• Brushed, Raised or Napped: A heavier than normal cotton lining with a brushed (flannel finish) on one side, giving the lining a little more body and some thermal properties.(these linings are lovely and soft to the feel, but don't stop the airflow through them like a coated thermal lining)

Blackout Linings

Applying a coating to the lining fabric can increase it's thermal properties (mainly by reducing the passage of air through it) and increase it's blackout properties as well. Coated linings are usually categorised as 1,2 or 3 pass, which refers to the number of times the coating has been applied to the base fabric. Blackout linings are usually 3 pass. A one pass lining will usually be called a dim out lining. Blackout linings nowadays are often "Flocked" or have a "microfibre finish" applied to them to make them feel softer and less rubbery.

Combined Linings (bonded)

Combined linings are where either a cotton, poly cotton or blackout lining has sarille interlining bonded to the back. This creates a thick linining that can be used in a lined curtain instead of a standard lining to create a more insulated curtain*.

(*Note we do not make curtains this way in the workroom as we find they don't drape well with this kind of lining. We do however use combined blackout lining for making blackout interlined roman blinds though as we have found it to be the best solution.).

Double Width Linings

Some linings are available in a double width (approx 280cm wide). These can be useful to avoid joins in wide blinds and reduce the work involved in making a large pair of curtains (you can railroad the lining so you need no joins in either curtain).

Which Lining to use?

Most curtain makers have a preferred lining. They are generally looking for a lining that handles and drapes well in their preference of colour. You really need to touch feel and ultimately work with the linings to find which you prefer. It is always worth getting a sample before buying to check the colour, feel and translucence (cheap linging can be very see through).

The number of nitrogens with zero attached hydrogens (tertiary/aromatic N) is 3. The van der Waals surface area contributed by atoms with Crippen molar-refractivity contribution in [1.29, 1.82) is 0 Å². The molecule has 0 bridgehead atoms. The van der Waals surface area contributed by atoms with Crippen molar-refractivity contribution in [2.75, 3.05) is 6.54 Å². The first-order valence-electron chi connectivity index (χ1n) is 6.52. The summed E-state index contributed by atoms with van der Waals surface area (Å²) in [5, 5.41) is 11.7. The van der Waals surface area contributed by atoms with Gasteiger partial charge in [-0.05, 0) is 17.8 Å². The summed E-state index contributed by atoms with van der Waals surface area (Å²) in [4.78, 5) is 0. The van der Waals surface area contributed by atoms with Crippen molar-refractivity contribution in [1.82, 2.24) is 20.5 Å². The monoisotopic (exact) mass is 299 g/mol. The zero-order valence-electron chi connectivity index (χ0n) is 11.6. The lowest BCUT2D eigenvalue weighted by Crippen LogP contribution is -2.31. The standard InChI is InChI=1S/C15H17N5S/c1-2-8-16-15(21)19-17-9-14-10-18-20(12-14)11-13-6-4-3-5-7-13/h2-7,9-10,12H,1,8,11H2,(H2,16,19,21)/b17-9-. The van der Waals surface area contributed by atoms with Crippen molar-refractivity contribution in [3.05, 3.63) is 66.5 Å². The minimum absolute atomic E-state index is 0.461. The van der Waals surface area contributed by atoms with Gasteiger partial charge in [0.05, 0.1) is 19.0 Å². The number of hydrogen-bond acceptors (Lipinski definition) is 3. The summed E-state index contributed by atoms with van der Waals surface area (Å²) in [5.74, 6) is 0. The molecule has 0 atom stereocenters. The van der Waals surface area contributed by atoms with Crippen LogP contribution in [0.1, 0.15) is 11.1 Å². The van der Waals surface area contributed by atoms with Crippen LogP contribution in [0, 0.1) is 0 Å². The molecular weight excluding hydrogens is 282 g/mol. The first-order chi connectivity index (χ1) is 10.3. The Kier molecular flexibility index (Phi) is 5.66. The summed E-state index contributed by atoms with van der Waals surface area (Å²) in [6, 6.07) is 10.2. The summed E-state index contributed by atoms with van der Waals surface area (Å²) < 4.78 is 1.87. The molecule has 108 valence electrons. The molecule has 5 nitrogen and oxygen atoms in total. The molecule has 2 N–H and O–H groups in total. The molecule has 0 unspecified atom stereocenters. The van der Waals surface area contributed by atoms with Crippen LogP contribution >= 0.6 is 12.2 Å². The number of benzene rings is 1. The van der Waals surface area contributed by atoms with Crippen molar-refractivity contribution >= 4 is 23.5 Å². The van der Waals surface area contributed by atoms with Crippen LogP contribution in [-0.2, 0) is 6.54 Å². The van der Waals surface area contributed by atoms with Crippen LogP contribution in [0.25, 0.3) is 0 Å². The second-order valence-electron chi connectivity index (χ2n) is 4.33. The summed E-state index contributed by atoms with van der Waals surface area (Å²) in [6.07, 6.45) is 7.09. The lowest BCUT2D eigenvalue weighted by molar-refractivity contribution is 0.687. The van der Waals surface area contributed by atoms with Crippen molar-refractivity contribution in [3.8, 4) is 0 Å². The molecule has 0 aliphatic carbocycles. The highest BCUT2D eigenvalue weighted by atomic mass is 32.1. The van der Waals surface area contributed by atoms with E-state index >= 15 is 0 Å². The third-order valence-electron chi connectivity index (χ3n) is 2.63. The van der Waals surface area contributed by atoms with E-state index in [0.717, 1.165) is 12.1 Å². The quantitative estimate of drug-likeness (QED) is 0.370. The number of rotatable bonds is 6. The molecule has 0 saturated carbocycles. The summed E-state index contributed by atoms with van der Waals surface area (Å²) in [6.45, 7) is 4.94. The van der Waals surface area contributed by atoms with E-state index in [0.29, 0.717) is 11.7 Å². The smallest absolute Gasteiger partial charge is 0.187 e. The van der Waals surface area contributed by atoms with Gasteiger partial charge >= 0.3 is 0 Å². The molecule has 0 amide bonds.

Extra Help & Comments

Sandra L.
Is there a difference in the draping quality of 100% napped lining versus 50% polyester/50% cotton napped lining?

Our over fabric is 54% linen, 32% cotton and 14% polyester.
Sew Helpful
It depends on the quality and weight of your linings, we have used 50:50 in the past and it has draped really nicely.
I am making a Roman Blind for a bedroom, what Blackout would you suggest and will the stitch holes be a problem? Thank you
Sew Helpful
We usually use a combined blackout interliner sandwiched between the fabric and lining. The stab stitches can show pinpricks of light. We are making a tutorial for blackout blinds but it is not yet available.
About to start several blackout blinds. Saw on the blog you make yours differently to your standard tutorial video.
I have purchased some good quality blackout lining.
Shall I purchase standard or specific poly cotton lining along with this to act as part of the sandwich. Is it made similar to your interlined blind? Im guessing the traditional pockets are stitched into the outer lining to prevent the stitching showing the light which would otherwise happen if blackout only was used. What size do you cut the blackout? Do the sides of the blackout tuck under the proposed side seams of the blind with the outer lining on top.Slip stitched as normal. If not how does it stay in place? How do you avoid pin hole light with the stab stitches if they are going through all 3 layers? Sorry about 20 questions. Have followed the tutorials to the letter and have been pleased with the result. I have 8 blinds to make with blackout and I don't want to mess them up as the fabric is a bit expensive. Thanks in advance.
Sew Helpful
I am afraid we cant give a full set of instructions but we are in the process of remaking all the roman blind tutorials and new blackout ones.

Currently in the workshop we use combined blackout interliner or plain blackout.

We make in a similar way to interlined cutting the blackout to fit the size of the blind (inserting inside) then laying a cotton lining on  top.

You are going to get pinpricks of light from the stab stab stitching. 

A new tutorial is coming 
can blackout lining be cut in either direction? I can get 2 panels if I cut it across the width
I have some curtain fabric which has heavy embroidery on it with the detail threads on the back, which can be seen through he front fabric when holding up to the light. Do you think thermal lining will be thick enough to block out the light so you cant see it? Im never sure about using blackout lining on curtains as they don't hang as well - would you agree? Thank you.
Sew Helpful
We can't really tell you if the particular thermal lining you are using will cut the light sufficiently or not. You need to hold it up to the light with the fabric and see.

If there are threads hanging on the back of the fabric we suspect if you are not using blackout lining they will show with sunlight behind the curtain.

Here is an embroidered interlining curtain example (note it was a high quality fabric so there were no threads hanging on the back of the fabric to cause a problem)

Embroidered Curtain 2

Embroidered Curtain 1

Your Question or Comment

Adding comments has been disabled.